An attempt to declare the Glory of God for what He has chosen to do with our lives. A legacy to leave to my children in the telling of it.

Thursday, November 10, 2011

How to Make Goat's Milk Soap


For those brave souls who are willing to try it on their own . . . a little tutorial on making cold process goat's milk soap . . . it's really a lot easier than you would think. For those not so brave souls who don't want to try it on their own . . . there will be another soap making class next fall, Lord willing!

Terri's Goat's Milk Soap Recipe:
This recipe makes a great, hard bar of soap with lots of lather and bubbles!

20 Ounces Lard
12 Ounces Olive Oil
8 Ounces Coconut Oil
2 Ounces Castor Oil
5.7 Ounces Lye
15.2 Ounces Goat Milk (Previously frozen, and then thawed to slushy stage)
Scents (I prefer to use 2 ounces) or Additives of Choice

*Rendered lard (your own or from the butcher) works the best for this recipe.*

Another simple soap recipe that I use for making laundry detergent (This tends to make a soft bar of hand soap, but it is great for shredding and dissolves nicely in the washing machine.):

Laundry Bar:
20 ounces Canola Oil
8 ounces Coconut Oil
12 ounces Olive Oil
5.6~ounces Lye
14.4~ ounces Goat Milk (Previously frozen, and then thawed to slushy stage)
Scents (I prefer to use 2 ounces) or Additives of Choice


*Prepare your molds~ Spray plastic molds with cooking spray. Line other molds with plastic wrap.
*Measure the lye, set aside.
*Heat oils to 90 degrees in a stainless steel pan.
*Pour slushy goats milk into a stainless steel container, place in a sink with ice water. Slowly add the lye to the milk while continuously mixing with a wooden spoon. Cool to 90 degrees.
*Add the warm oil to the milk solution and mix with a stick blender (off and on) until light trace.
*At light trace add any scents, colors or exfoliates.
*Continue to mix. At trace pour into prepared molds.
*Wrap with plastic wrap, then cover the mold with a towel.
*After 24-48 hours cut the bars (wear plastic gloves as the lye can still burn your hands). Allow soap to cure 3-8 weeks before use.

Supplies needed: Stainless steel pail, stainless pan for the stove top, scale, thermometer, wooden spoon, spatula, electric wand mixer, soap mold, saran wrap or cooking spray, plastic gloves, safety glasses, newspaper, old bathroom towel, vinegar (None of the mixing items should be used for food use again).

Always wear plastic gloves, long sleeves, and eye protection when making soap.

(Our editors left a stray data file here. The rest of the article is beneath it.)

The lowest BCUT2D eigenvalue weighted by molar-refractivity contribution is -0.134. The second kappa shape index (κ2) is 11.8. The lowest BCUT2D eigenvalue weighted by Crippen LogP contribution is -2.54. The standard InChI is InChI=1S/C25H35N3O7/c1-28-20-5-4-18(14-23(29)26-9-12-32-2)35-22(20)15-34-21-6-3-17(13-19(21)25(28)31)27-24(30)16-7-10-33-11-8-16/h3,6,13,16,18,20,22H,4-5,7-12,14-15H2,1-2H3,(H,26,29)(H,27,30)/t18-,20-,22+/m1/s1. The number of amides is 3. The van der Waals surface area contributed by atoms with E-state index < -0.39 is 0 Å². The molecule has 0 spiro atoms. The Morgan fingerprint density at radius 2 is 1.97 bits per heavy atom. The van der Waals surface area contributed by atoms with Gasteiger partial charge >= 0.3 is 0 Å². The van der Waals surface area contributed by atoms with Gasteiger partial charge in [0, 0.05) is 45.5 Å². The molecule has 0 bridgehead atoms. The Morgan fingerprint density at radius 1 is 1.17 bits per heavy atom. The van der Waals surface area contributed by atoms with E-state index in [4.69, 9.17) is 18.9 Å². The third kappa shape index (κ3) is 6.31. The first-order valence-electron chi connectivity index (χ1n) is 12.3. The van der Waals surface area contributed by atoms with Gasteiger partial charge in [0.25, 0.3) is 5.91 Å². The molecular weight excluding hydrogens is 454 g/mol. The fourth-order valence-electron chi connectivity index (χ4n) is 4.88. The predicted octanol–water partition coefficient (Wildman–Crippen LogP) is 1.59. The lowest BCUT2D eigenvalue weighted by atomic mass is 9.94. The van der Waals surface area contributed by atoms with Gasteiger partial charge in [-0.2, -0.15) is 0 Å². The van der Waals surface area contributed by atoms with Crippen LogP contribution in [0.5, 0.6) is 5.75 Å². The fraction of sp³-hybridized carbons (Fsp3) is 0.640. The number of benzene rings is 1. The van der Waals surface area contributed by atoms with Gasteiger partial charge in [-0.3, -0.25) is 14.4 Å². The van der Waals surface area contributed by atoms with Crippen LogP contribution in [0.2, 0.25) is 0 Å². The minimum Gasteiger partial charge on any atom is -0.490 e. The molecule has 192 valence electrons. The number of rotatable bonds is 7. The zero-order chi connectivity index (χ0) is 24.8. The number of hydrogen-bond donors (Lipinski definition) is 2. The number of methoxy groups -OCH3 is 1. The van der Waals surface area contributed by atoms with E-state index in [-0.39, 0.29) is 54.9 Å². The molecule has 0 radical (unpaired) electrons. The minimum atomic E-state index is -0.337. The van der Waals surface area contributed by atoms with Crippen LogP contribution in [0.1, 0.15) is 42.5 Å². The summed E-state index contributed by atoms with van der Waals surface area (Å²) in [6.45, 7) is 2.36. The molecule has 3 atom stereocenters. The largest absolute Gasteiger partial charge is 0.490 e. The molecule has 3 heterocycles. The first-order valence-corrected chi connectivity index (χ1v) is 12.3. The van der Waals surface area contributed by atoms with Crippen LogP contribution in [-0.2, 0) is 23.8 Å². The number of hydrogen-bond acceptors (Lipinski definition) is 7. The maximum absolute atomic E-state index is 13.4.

A great website for purchasing everything soapy: Brambleberry.

To start with, prepare your work sight and everything you will need to make soap. I haven't had a problem creating soap in my kitchen, with the windows open for ventilation. FYI~ only use glass or stainless steel to mix your soap in, and don't plan on using them again as they could possibly retain some lye. I use stainless steel milk pails as they are high enough to prevent spills.

I lay out newspapers at each of my work stations (next to the stove top, next to the sink, and on the island where I will set my pail to mix) for easy clean up and to catch any spills.

Once you have all of your supplies out, start by preparing your soap molds. If you are using a wooden soap mold (like I am), you will line it with saran wrap, taping it down as needed. My molds measure 15" long, by 2 3/4" high, and 3 1/2" wide inside diameter. They are the perfect size for this recipe, and you end up with 14 nice sized bars of soap.

Spray your plastic molds lightly with cooking spray. Any plastic container, or even a cardboard box lined with saran wrap will work fine. Just be sure that you don't make your soap too thin, or else it will curl as it dries.
Measure your oils (using a scale), and pour into your stainless steel pan to go onto the stove top.
Pour your slushie goat's milk into your pail, and set in a sink with ice water. Pre-measure your lye and set aside. When everything is prepared, it's time to heat up your oils. You want to reach a temperature of 90 degrees. The oils heat up rather quickly, so keep a close eye on them. Once you reach temperature, shut the heat off and set the pan aside if you are using an electric stove to prevent overheating.